Hours-of-service (HOS) rules govern how and when and for how long truck drivers work. This comprehensive, sweeping set of rules was last updated in 2013, and many in the industry are seeking flexibility in those rules. The Federal Motor Carrier Safety Administration (FMCSA), under the leadership of Administrator Ray Martinez, indicated this summer that it is willing to consider changes. The agency issued an Advanced Notice of Proposed Rulemaking (ANPRM) in August seeking comments on some questions related to HOS—and it recently extended the comment deadline to October 10. So far, more than 2,200 comments have been submitted.
Primarily, truck drivers want revisions to the 10-hour rest break rule. After the expiration of a trucker’s 14-hour clock (which consists of 11 hours of drive time, plus three hours of on-duty time), that driver must be off-duty or in a sleeper berth for 10 consecutive hours before driving again. The industry is petitioning the FMCSA to allow drivers the flexibility to split the sleeper berth hours as they see fit: five and five, six and four, seven and three, etc.
Some drivers simply do not need 10 consecutive hours of rest at night—or during the day depending on a driver’s shift. Proponents of this sleeper berth flexibility argue that allowing a driver to rest when necessary will have a positive impact on safety; instead of feeling like they must work their 14 hours before they can take a long break, drivers could have the flexibility to rest for five hours before continuing the 14-hour clock. They wouldn’t feel pressed to “beat the clock” and drive while tired. Flexibility to split the sleeper berth, many argue, would eliminate the another HOS requirement that a driver take a 30-minute break after eight hours of working before being able to drive again. This provision was added in 2013 with a goal of reducing fatigue.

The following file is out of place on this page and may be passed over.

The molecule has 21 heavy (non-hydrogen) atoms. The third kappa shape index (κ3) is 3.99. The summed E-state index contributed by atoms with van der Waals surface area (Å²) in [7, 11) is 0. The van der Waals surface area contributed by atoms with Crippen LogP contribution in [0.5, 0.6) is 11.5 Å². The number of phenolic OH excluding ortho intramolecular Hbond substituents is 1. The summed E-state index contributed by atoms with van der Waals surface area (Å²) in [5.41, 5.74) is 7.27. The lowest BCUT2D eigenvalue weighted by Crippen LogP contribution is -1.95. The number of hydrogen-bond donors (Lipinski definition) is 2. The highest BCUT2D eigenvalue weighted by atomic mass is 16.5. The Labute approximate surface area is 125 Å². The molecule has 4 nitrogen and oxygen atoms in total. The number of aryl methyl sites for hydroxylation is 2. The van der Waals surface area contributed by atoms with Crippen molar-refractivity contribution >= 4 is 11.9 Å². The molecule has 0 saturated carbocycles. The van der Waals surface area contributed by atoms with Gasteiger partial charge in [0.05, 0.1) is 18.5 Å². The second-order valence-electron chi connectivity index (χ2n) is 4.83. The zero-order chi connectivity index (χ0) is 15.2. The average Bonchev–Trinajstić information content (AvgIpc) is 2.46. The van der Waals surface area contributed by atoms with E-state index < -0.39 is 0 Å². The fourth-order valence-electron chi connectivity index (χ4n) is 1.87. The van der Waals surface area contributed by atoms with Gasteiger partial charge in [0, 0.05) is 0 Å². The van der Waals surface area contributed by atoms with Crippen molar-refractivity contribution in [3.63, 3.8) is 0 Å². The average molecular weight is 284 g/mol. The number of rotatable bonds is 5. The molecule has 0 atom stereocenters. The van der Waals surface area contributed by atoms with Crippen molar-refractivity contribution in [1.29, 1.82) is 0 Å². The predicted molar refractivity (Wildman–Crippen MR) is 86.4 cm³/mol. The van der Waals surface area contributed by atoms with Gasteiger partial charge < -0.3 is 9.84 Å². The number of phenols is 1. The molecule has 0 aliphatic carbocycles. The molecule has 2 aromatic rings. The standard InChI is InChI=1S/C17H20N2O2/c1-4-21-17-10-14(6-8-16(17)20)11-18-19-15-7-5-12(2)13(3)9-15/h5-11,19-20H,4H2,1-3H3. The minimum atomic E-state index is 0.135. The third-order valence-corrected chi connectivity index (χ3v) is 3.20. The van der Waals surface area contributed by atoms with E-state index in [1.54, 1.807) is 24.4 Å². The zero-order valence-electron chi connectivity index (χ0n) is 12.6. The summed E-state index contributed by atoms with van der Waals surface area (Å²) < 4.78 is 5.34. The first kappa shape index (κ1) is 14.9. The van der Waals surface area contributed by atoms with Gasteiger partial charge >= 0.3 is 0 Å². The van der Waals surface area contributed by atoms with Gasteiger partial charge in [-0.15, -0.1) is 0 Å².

While the ANPRM is not a formal regulation and may not lead to formal regulation, it is a positive sign that the agency is listening. The ANPRM sought input on whether the 30-minute rest break is necessary, if the 14-hour work day window should be expanded during adverse weather conditions, and what alternatives would make the sleeper berth options more effective.
An American Transportation Research Institute (ATRI) study on HOS flexibility found that breaking up the 10-hour rest break in strategic periods could lead to efficiencies by allowing drivers to avoid rush hour congestion.
“The opportunity for a driver to adapt to changing conditions and congestion levels throughout a day is critical and could be greatly enhanced with the addition of flexible sleeper berth rules to the current HOS regulations,” according to ATRI. ATRI studied data from a 40-mile stretch of highway in Atlanta, GA, that can take up to 90 minutes to navigate in rush hour. Flexible HOS rules would allow a driver to rest during times of peak traffic and traverse the highway when the route is relatively clear, saving both time and money.
“If only 25 truck trips per day avoided the congested weekday time period presented on the study segment, truck drivers would drive 4,700 fewer hours annually to move the same goods the same distance,” according to the report. “This equates to operational cost savings of more than $300,000 per year for the 25-truck sample at that single location.”
In a time of tight truck capacity and a shortage of professional drivers, spending less time in traffic and gaining efficiencies helps everyone. The feedback received during the ANPRM period will determine FMCSA’s next steps in the process of potentially revising the HOS rules, according to Commercial Carrier Journal.
Interested in providing comments on HOS flexibility? Please visit the FMCSA website.